Fraser Cain explains why it is hard to get to Mars and colonize it. It does not have oxygen, water or anything that would allow us to live there more than 20 seconds before we die asphyxiated or frozen or burns, depending on where you are located on Mars.

Best is to use pods and protected cities at first and then try to create an environment where plants would be able to live and generate oxygen.

Colonizing Mars is hard because:
– Mars does not have a magnetic field – you are at the mercy of radiation form sun and beyond
– temperatures vary greatly and only on Ecuator you get 20 degrees Celsius
– air pressure is very low
– the air contains mostly carbon dioxide and no trace of Oxygen
– gravity is lower in there
– there is almost no liquid water
– the soil does not have enough nutrients for plants to grow in there

So, until our next trip to Mars, we’ll have to settle for the Moon 😀

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geek learn science

Should we use micro-ogranisms to colonize Mars?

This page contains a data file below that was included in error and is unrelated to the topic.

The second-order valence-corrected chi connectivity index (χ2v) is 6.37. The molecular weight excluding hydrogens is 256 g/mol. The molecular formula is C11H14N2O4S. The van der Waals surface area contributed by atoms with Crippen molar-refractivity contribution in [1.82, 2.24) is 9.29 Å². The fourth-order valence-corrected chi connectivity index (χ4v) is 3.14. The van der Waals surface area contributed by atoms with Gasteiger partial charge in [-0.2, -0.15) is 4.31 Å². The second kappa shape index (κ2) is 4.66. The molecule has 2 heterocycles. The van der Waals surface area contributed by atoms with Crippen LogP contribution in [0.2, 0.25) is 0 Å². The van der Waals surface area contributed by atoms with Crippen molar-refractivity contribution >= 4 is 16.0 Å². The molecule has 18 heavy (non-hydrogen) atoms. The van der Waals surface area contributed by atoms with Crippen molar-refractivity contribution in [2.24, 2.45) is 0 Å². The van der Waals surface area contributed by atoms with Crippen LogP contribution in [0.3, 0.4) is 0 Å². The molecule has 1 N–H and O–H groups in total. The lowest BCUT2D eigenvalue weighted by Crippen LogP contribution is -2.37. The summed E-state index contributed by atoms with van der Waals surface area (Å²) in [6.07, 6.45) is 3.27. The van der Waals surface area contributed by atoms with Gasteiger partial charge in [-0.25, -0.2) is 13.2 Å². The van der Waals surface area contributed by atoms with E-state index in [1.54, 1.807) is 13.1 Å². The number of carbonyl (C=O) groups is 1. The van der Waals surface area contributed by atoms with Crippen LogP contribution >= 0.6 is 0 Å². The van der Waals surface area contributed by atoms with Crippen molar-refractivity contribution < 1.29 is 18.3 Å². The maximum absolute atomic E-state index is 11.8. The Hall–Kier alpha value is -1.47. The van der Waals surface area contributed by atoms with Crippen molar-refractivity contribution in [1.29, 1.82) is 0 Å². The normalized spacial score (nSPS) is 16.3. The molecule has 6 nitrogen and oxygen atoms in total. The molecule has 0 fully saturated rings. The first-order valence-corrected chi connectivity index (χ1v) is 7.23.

I’d say YES, do this. We do not know the full scale effects and also how these bacteria would mutate, but if we can use micro-organisms that would generate enough oxygen for us to live and would also generate organic materials that would help plants grow, then why not?

Better to have a bacteria planet than a dead planet. As long as we can also get some plants in there and bring oxygen in the air, that should be a good starting step.

In any case, colonization of Mars is hard because:
– Mars does not have a magnetic field – you are at the mercy of radiation form sun and beyond
– temperatures vary greatly and only on Ecuator you get 20 degrees Celsius
– air pressure is very low
– the air contains mostly carbon dioxide and no trace of Oxygen
– gravity is lower in there
– there is almost no liquid water
– the soil does not have enough nutrients for plants to grow in there

So, colonization of Mars is a tricky thing to do and it may take us hundreds of years to perfect it. I’d like to travel back and forth to Mars some day 😀

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Plants on Mars? Yes and no!


Trace Dominques, from DNews, explains why it is hard to have plants on Mars even though the tests we did here, on Earth, were surprisingly good. While there is 2% water int he soil, the conditions are not quite ideal for plants to grow on Mars.

Plants need more than soil and water to grow, they also need nutrients, nitrogen, minerals that you might not find on Mars, some bacterium or other living organisms in the soil to break down matter and aerate it.